6.Padilla R, Balikov S. Sports dentistry: Coming of age in the ′90s. J Calif Dent Assoc 1993;21:27-34, 36.  Back to cited text no. 6
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7.Camp J. Emergency dealing with sports-related dental trauma. J Am Dent Assoc 1996;127:812-5.  Back to cited text no. 7
    
8.Andreasen JO, Ravn JJ. Epidemiology of traumatic dental injuries to primary and permanent teeth in a Danish population sample. Int J Oral Surg 1972;1:235-9.  Back to cited text no. 8
[PUBMED]    
9.Sane J. Maxillofacial and dental injuries in contact team sports. Proc Finn Dent Soc 1988;84 (Suppl 6-7):1-45.  Back to cited text no. 9
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10.Meadow D, Lindner G, Needleman H. Oral trauma in children. Pediatr Dent 1984;6:248-51.  Back to cited text no. 10
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11.Kumamoto D, Maeda Y. Global trends and epidemiology of sports injuries. J Pediatr Dent Care 2005;11:15-25.  Back to cited text no. 11
    
12.Takeda T, Ishigami K, Nakajima K, Naitoh K, Kurokawa K, Handa J, et al. Are all mouthguards the same and safe to use? Part 2. The influence of anterior occlusion against a direct impact on maxillary incisors. Dent Traumatol 2008;24:360-5.  Back to cited text no. 12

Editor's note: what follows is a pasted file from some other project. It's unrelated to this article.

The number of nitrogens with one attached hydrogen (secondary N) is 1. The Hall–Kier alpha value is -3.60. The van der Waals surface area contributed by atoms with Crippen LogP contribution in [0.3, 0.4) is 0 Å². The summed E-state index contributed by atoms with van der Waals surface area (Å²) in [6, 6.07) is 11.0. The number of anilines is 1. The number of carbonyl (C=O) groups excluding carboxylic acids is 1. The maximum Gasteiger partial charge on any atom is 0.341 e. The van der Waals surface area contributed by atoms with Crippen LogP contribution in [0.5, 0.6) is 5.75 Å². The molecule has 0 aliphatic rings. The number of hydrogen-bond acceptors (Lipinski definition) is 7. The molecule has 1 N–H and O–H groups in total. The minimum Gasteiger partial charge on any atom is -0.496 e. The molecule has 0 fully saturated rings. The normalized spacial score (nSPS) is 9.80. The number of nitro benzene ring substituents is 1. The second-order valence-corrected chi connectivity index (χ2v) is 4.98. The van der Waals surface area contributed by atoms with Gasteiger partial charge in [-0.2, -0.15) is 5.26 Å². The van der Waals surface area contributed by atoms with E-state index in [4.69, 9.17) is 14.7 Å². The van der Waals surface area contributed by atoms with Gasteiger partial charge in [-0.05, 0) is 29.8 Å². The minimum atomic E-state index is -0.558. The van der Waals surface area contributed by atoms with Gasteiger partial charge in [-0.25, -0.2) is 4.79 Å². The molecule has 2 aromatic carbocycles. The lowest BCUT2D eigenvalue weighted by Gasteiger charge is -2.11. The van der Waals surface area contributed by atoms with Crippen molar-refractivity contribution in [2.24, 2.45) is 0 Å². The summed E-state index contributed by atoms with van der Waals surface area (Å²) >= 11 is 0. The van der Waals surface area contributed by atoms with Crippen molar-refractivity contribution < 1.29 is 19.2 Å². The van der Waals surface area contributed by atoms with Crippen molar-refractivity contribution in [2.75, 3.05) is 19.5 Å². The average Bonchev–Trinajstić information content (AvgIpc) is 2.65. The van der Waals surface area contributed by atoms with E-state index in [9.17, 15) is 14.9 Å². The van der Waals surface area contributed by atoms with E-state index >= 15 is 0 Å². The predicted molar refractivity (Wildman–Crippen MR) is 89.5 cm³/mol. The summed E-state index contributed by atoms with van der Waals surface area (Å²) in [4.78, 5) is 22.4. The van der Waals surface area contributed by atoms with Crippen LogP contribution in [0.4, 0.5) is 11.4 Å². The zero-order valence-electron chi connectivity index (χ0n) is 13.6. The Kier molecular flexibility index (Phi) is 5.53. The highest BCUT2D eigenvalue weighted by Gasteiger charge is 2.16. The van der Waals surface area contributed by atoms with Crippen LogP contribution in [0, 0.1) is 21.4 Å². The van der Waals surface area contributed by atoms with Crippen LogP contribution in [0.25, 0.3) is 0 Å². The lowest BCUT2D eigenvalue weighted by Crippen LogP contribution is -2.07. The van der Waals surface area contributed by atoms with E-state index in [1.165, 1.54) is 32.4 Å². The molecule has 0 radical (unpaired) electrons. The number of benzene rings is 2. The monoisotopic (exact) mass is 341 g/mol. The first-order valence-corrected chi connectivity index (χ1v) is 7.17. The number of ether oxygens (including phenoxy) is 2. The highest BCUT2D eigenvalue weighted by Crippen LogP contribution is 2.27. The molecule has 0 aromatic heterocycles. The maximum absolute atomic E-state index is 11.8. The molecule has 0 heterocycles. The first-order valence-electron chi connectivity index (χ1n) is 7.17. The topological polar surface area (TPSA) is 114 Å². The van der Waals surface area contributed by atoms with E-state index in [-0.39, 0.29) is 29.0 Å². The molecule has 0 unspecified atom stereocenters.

13.Kumamoto DP, Maeda Y. A literature review of sports-related orofacial trauma. Gen Dent 2004;52:270-80.  Back to cited text no. 13
[PUBMED]    
14.Day PF, Duggal MS. A multicentre investigation into the role of structured histories for patients with tooth avulsion at their initial visit to a dental hospital. Dent Traumatol 2003;19:243-7.  Back to cited text no. 14
[PUBMED]    
15.American Academy of Pediatric Dentistry. Guideline on management of acute dental trauma. Ref Man 2011;34:230-8. Available from: http://www.aapd.org/media/Policies_Guidelines/G_Trauma.pdf. [Last assessed on 2013 Apr 10],.  Back to cited text no. 15
    
16.Flores MT, Andersson L, Andreasen JO, Bakland LK, Malmgren B, Barnett F, et al. Guidelines for the management of traumatic dental injuries. I. Fractures and luxations of permanent teeth. Dent Traumatol 2007;23:66-71.  Back to cited text no. 16
    
17.Flores MT, Malmgren B, Andersson L, Andreasen JO, Bakland LK, Barnett F, et al. Guidelines for the management of traumatic dental injuries. III. Primary teeth. Dent Traumatol 2007;23:196-202.  Back to cited text no. 17